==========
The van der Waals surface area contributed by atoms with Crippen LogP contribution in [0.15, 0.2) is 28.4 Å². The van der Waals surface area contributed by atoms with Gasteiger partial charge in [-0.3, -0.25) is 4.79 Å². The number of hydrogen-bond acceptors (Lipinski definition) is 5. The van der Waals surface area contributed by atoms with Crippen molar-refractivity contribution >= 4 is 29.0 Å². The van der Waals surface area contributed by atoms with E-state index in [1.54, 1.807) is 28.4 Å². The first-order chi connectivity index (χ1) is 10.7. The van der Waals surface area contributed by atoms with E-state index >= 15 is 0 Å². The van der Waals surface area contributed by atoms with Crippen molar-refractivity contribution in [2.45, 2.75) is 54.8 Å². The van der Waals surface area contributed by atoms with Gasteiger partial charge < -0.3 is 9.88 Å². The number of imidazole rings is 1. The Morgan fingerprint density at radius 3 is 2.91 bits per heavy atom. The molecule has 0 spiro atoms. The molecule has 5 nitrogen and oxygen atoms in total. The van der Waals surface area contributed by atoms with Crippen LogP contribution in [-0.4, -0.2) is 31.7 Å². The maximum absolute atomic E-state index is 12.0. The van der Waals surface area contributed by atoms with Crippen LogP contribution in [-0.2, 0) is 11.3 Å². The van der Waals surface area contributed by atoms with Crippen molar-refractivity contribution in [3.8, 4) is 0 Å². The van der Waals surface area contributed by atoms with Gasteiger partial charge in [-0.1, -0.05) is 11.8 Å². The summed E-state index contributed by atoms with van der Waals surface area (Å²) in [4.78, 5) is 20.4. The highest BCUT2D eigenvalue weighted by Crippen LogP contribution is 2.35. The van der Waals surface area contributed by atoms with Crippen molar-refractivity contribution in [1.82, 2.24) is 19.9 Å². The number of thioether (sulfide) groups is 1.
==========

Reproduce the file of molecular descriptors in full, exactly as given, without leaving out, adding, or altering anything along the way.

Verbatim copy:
The van der Waals surface area contributed by atoms with Crippen LogP contribution in [0.15, 0.2) is 28.4 Å². The van der Waals surface area contributed by atoms with Gasteiger partial charge in [-0.3, -0.25) is 4.79 Å². The number of hydrogen-bond acceptors (Lipinski definition) is 5. The van der Waals surface area contributed by atoms with Crippen molar-refractivity contribution >= 4 is 29.0 Å². The van der Waals surface area contributed by atoms with E-state index in [1.54, 1.807) is 28.4 Å². The first-order chi connectivity index (χ1) is 10.7. The van der Waals surface area contributed by atoms with E-state index >= 15 is 0 Å². The van der Waals surface area contributed by atoms with Crippen molar-refractivity contribution in [2.45, 2.75) is 54.8 Å². The van der Waals surface area contributed by atoms with Gasteiger partial charge < -0.3 is 9.88 Å². The number of imidazole rings is 1. The Morgan fingerprint density at radius 3 is 2.91 bits per heavy atom. The molecule has 0 spiro atoms. The molecule has 5 nitrogen and oxygen atoms in total. The van der Waals surface area contributed by atoms with Crippen LogP contribution in [-0.4, -0.2) is 31.7 Å². The maximum absolute atomic E-state index is 12.0. The van der Waals surface area contributed by atoms with Crippen LogP contribution in [-0.2, 0) is 11.3 Å². The van der Waals surface area contributed by atoms with Crippen molar-refractivity contribution in [3.8, 4) is 0 Å². The van der Waals surface area contributed by atoms with Gasteiger partial charge in [-0.1, -0.05) is 11.8 Å². The summed E-state index contributed by atoms with van der Waals surface area (Å²) in [4.78, 5) is 20.4. The highest BCUT2D eigenvalue weighted by Crippen LogP contribution is 2.35. The van der Waals surface area contributed by atoms with Crippen molar-refractivity contribution in [1.82, 2.24) is 19.9 Å². The number of thioether (sulfide) groups is 1.